I forgot to sleep, then I went to work...I worked...mid afternoon the cocktail of V, red bull, coffee and sugar that I was using to stay awake failed me and I started to make stupid mistakes...I spent a lot of time staring at my computer screen waiting for my brain to catch up...curiously I feel better at 11 pm than I did at 2. I've just mindlessly consumed an entire tub of frozen yoghurt (strawberry)...the world seems like a much better place after frozen I'm going to go to sleep and let all that yumminess migrate to my adepose tissues...when I wake up tomorrow I'll look like a sumo wrestler...if this happens, I hope I look like Toki, he has wicked sideburns.

I meant to pay attention to the rest of the world today but I didn't. Something really spectacular could have happened but I am completely oblivious. Two things that did catch my eye...A former US ambassador to NZ, Carol Mosely Braun - is running for President, and in case you hadn't noticed the world sucks at the moment and Robert Fisk has written some more stuff about it.
Robert Fisk: A million march in London but, faced with disaster, the Arabs are like mice

I must sleep so that I can be a good little drone tomorrow.

New Zealand backs peace: From the government's statement on Iraq to the UN General Assembly:

The New Zealand Government recognises that the Security Council must be able to authorise force as a last resort to uphold its resolution. It does not however believe that such a decision would be justified at this time. The inspectors’ reports strongly imply that their work is useful in pursuing the UN’s objectives as laid out in a series of resolutions. As long as that is so, they should continue.
I think this is pretty much in line with what most New Zealanders think - the inspections are working, and until Saddam starts being seriously uncoperative (rather than simply refusing Dubya's demands for blowjobs), we have no reason to go to war. Unfortunately, I expect the Americans see things differently, and will probably add our name to the list of countries they're punishing for daring to disagree with them.

Tuesday, February 18, 2003

France set to block second UN resolution on Saddam - all I can say is "Go France!". Meanwhile, Jack Straw's response of "we don't need one anyway" is digging a deeper hole for his PM... Blair really is gambling everything on this, isn't he?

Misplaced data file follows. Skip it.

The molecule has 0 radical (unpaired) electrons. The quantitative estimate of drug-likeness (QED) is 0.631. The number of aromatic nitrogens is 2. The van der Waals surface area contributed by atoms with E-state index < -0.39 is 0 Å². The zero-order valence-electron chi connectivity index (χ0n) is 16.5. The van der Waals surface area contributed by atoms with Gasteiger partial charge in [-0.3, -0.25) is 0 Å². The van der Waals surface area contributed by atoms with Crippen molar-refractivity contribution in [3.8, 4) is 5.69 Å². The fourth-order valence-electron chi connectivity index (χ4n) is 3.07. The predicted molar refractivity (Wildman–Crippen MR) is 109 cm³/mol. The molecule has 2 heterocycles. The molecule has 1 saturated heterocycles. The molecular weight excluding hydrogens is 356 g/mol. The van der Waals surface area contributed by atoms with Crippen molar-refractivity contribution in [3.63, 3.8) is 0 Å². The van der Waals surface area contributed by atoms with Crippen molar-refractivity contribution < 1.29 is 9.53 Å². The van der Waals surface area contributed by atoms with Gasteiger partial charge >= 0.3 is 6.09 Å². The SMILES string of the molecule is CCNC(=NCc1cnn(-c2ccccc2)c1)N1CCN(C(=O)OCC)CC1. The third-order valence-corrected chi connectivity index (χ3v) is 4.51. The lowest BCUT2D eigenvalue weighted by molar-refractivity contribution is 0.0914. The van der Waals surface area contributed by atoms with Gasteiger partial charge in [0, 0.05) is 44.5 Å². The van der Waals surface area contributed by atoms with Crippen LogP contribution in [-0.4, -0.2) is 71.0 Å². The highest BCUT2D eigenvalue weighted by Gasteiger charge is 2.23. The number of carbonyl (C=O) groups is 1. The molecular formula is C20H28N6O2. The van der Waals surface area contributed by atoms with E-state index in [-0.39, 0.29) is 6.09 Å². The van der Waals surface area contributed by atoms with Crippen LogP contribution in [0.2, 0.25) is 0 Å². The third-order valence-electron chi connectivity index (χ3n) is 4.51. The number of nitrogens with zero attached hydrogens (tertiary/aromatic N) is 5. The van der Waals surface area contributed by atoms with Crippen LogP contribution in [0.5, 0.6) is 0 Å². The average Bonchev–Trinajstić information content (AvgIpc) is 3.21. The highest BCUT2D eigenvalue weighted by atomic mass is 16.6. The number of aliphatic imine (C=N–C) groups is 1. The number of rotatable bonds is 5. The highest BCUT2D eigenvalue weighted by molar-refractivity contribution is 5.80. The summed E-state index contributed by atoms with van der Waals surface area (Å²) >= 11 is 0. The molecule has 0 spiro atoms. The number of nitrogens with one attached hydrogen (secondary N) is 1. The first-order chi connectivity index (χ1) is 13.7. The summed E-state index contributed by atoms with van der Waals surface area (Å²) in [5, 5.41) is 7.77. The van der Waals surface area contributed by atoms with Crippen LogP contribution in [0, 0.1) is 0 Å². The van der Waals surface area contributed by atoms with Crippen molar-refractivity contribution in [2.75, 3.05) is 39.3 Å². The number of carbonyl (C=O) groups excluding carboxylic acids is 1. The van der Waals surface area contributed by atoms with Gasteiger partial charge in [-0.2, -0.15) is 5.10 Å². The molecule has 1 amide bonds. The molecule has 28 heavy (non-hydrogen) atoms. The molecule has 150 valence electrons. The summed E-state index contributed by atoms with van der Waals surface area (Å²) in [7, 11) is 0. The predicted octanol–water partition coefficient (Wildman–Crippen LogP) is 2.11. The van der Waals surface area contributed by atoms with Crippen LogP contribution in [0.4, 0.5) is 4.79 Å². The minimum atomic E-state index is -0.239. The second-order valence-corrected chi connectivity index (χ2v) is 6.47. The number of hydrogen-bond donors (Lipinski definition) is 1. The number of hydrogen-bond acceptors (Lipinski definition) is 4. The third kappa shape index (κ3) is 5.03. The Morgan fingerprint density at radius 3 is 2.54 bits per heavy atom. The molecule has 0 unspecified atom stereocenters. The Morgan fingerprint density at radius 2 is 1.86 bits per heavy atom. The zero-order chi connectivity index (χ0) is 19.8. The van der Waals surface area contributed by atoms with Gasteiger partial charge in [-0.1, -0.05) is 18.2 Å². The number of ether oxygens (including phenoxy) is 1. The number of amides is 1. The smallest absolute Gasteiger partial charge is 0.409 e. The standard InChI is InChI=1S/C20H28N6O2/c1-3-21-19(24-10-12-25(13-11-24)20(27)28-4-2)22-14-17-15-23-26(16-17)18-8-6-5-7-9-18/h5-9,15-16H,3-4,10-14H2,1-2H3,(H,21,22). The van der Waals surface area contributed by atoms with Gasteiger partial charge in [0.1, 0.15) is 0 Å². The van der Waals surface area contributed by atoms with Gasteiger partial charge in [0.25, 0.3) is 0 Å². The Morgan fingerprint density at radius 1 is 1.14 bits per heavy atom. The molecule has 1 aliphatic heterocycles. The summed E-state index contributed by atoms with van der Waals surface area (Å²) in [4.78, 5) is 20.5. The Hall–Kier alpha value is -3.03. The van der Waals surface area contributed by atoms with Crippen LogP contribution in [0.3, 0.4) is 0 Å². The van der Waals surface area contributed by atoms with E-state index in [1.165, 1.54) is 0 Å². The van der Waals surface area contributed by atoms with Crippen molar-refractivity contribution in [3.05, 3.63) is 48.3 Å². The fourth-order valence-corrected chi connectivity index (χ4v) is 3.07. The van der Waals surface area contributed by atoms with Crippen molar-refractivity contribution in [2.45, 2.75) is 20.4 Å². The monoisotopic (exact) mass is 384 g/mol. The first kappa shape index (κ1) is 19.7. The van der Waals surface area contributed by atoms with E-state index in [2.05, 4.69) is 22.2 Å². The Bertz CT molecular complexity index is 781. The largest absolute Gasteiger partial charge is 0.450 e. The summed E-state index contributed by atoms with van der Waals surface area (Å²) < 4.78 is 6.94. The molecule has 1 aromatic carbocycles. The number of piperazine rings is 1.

Monday, February 17, 2003

750 Women Go Nude in Protest- This is what the world needs ....a protest that will really show bush...

For all that is going wrong with the world at the moment, you have to say that it is a good time to be namby, pamby pinko, liberal...there hasn't been this much to bitch about since the Vietnam war...and then you suddenly remember that the US is run by a bunch of scarey nutters and that this has consequences for everyone. On another note, I'm trying to decide weather America's allies form an "Axis of Poodle" or an "Axis of Arrogance." Today's Hard News has a good series of links about exactly why they are scarey has stuff about Bush Jnr and Snr, the religious right in America and the insidious encroachment of their values in the everyday affairs of Government. One of America's founding principles is the seperation of church and state, but you wouldn't necessarily pick it these days though.

Britan hasn't quite reached the scarey stage yet and in fact it looks (well if you get all of your daily news from The Independent it does anyway) like Blair is in real trouble. His party is in revolt against any plans to join the war on Iraq and the opposition has the jitters as well (see Tories' support for action is waning). There are a lot of interesting theories about what could happen, after all the war is just as unpopular in the UK as it is in France and Germany...the only difference is that the British government has chosen not to take the will of its people into account...which is always dangerous in a democracy. Its entirely possible that this could cost Blair his government or if it doesn't, his support base is going to be radically looks like this is not withouth historical precedent (See - Alan Watkins: Mr Blair may end up as a PM without a party.)

There is new Fisk today so I thought I'd link too it. The second article is one that was deleted due to the fact that it was basically bagging the Israeli Astronaut who died in the Columbia a piece of exquisite timing this article came out the day before Columbia ceased to be...and fortunately most places displayed enough good taste to make the article disappear shortly thereafter...but not the New Zealand Herald.